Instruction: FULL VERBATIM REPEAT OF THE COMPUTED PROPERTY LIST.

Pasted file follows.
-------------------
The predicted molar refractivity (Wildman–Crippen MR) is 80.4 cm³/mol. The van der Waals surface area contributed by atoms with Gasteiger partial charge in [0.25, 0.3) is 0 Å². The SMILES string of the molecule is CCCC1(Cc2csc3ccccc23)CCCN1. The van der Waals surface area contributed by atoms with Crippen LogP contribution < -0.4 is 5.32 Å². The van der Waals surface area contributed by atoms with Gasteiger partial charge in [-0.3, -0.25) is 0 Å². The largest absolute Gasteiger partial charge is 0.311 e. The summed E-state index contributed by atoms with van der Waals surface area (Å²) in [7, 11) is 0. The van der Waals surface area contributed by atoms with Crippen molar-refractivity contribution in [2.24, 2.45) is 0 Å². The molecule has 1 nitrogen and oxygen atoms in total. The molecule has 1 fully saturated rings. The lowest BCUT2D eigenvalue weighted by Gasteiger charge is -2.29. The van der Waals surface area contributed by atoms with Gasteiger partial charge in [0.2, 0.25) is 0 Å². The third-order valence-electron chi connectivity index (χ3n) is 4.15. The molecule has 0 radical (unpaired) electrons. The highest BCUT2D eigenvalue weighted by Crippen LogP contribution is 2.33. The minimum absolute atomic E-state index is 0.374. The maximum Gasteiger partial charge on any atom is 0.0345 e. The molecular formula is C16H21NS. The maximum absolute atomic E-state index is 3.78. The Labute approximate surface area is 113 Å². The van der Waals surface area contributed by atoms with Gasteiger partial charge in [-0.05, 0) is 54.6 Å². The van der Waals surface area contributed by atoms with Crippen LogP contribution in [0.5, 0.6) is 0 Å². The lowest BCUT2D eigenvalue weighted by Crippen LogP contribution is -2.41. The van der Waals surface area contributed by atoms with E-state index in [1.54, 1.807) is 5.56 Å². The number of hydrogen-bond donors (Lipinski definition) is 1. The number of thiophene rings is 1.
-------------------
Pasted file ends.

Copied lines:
The predicted molar refractivity (Wildman–Crippen MR) is 80.4 cm³/mol. The van der Waals surface area contributed by atoms with Gasteiger partial charge in [0.25, 0.3) is 0 Å². The SMILES string of the molecule is CCCC1(Cc2csc3ccccc23)CCCN1. The van der Waals surface area contributed by atoms with Crippen LogP contribution < -0.4 is 5.32 Å². The van der Waals surface area contributed by atoms with Gasteiger partial charge in [-0.3, -0.25) is 0 Å². The largest absolute Gasteiger partial charge is 0.311 e. The summed E-state index contributed by atoms with van der Waals surface area (Å²) in [7, 11) is 0. The van der Waals surface area contributed by atoms with Crippen molar-refractivity contribution in [2.24, 2.45) is 0 Å². The molecule has 1 nitrogen and oxygen atoms in total. The molecule has 1 fully saturated rings. The lowest BCUT2D eigenvalue weighted by Gasteiger charge is -2.29. The van der Waals surface area contributed by atoms with Gasteiger partial charge in [0.2, 0.25) is 0 Å². The third-order valence-electron chi connectivity index (χ3n) is 4.15. The molecule has 0 radical (unpaired) electrons. The highest BCUT2D eigenvalue weighted by Crippen LogP contribution is 2.33. The minimum absolute atomic E-state index is 0.374. The maximum Gasteiger partial charge on any atom is 0.0345 e. The molecular formula is C16H21NS. The maximum absolute atomic E-state index is 3.78. The Labute approximate surface area is 113 Å². The van der Waals surface area contributed by atoms with Gasteiger partial charge in [-0.05, 0) is 54.6 Å². The van der Waals surface area contributed by atoms with Crippen LogP contribution in [0.5, 0.6) is 0 Å². The lowest BCUT2D eigenvalue weighted by Crippen LogP contribution is -2.41. The van der Waals surface area contributed by atoms with E-state index in [1.54, 1.807) is 5.56 Å². The number of hydrogen-bond donors (Lipinski definition) is 1. The number of thiophene rings is 1.